By Battle, Thomas C.
Black Issues in Higher Education , Vol. 12, No. 24
DOROTHY Porter Wesley Preserver of Black History: May 25, 1905-December. 17, 1995
The extraordinary career of Dorothy Porter Wesley spanned sixty-five years, from her appointment in 1930 as librarian at Howard University's nascent Moorland Foundation, a Library of Negro Life, until her death on December 17, 1995. Throughout this period she remained the quintessential librarian -- a collector and dispenser of knowledge. She was an elder in the community of scholars who had experienced the continuum that is history and was a vast reservoir of wisdom, which she imparted to successive generations of students of Black history and culture.
Dorothy Louise Burnett Porter Wesley was born in Warrenton, Virginia, on May 25, 1905, and grew up in Montclair, New Jersey, where her father was a physician. She completed her early education there before enrolling in the Miner Normal School and Howard University in Washington, D.C., from which she was graduated in 1928. In 1932 she received a master's degree in library science from Columbia University, the first African American to do so.
Porter Wesley once remarked that "Too much of our heritage, until recently, has been lost because there were not enough collectors among us." Fortunately for those of us who are and have been involved in Black history, one of those collectors was Dr. Porter Wesley. Beginning in 1930 and continuing for more than four decades, Dr. Porter Wesley devoted her life to identifying and acquiring for Howard University many thousands of books, newspapers, journals and other materials which provided the documentation of the Black experience in Africa, the Americas and other parts of the world.
While Dr. Jessee E. Moorland receives the well-earned acknowledgement of having provided at Howard University a foundation for historical research on people of African descent, it is Dorothy Porter Wesley who deserves the credit for transforming the potential of Moorland's gift and other related material into a repository widely hailed as one of the very best at the time of her retirement in 1973. Scholars and librarians continue to marvel at the success she was able to achieve under often difficult circumstances. All that the Moorland-Spingarn Research Center is today is a result of the groundwork laid by her.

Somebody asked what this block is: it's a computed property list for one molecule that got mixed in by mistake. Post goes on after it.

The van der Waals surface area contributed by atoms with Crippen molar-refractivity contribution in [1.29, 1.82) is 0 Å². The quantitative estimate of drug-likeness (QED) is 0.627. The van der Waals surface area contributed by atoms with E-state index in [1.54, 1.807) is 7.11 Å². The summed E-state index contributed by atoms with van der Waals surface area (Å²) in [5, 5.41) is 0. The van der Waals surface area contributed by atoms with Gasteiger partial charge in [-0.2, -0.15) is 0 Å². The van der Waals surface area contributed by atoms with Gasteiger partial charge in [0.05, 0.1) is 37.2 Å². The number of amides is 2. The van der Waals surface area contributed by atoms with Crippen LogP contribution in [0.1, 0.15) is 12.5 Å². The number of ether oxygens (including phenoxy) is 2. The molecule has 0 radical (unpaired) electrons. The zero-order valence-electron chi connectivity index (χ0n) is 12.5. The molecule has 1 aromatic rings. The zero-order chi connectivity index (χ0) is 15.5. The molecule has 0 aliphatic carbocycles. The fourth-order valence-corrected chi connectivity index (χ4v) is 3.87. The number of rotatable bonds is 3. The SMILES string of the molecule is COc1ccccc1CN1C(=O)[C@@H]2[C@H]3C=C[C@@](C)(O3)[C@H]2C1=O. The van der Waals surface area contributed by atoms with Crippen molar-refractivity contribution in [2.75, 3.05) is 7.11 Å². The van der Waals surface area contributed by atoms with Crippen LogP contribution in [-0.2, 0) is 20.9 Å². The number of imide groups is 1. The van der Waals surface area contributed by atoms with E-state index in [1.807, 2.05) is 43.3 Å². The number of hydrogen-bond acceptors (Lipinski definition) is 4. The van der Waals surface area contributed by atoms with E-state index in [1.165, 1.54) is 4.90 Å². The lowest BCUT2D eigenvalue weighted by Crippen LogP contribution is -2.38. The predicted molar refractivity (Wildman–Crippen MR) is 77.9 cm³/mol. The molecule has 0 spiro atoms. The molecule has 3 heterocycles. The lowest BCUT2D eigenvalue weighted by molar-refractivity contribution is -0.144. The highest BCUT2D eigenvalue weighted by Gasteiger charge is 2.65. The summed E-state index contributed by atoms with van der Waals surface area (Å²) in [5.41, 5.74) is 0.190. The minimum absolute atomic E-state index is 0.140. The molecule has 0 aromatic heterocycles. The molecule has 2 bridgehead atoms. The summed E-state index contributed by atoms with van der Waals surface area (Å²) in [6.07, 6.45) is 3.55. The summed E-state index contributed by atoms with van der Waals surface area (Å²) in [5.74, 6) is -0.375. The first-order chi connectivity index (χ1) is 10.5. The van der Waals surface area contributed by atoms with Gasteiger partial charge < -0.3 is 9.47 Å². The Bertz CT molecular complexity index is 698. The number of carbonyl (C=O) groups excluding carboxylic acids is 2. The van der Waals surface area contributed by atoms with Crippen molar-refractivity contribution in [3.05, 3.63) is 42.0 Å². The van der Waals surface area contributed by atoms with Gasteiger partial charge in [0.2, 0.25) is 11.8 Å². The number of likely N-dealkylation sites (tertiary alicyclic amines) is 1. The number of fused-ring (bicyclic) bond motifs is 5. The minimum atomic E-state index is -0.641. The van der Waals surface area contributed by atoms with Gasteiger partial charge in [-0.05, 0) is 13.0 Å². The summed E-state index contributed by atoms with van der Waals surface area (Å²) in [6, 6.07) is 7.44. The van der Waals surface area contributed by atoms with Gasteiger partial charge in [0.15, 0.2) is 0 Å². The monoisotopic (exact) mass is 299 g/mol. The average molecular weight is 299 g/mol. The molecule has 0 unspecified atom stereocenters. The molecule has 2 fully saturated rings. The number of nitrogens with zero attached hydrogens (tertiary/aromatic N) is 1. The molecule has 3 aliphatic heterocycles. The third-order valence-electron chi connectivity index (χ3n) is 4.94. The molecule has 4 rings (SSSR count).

In 1973, Letitia Woods Brown said Porter Wesley "has the broadest understanding of Black bibliography of anyone living. If it has been written or even spoken about, Dorothy Porter knows." A few years earlier, Faith Berry described her in an article on Black archives as "a human encyclopedia who can tell you everything about Negro life and history that's ever been printed or unprinted." While caution tells us that such accolades must be tempered with reality, experience tells us that neither writer greatly exaggerated the depth and breadth of Dr. Porter Wesley's prodigious knowledge of Black history and culture.
In 1969, Dr. Porter Wesley wrote that "the wise accumulation of books and documents by the early great bibliophiles...was doubtless the seed of a tremendous harvest. But if we are not to be overwhelmed by its very richness and excess in the domain of Black studies, it must be met with a steady and dedicated and confident librarianship as much as with appreciative, systematic, and productive exploitation by knowledgeable and competent scholars. In these critical times we can hardly afford to neglect the advantages of such an intellectual and practical partnership."
Not only did Dr. Porter Wesley promote such partnership, but she was long the embodiment of the scholar-librarian. …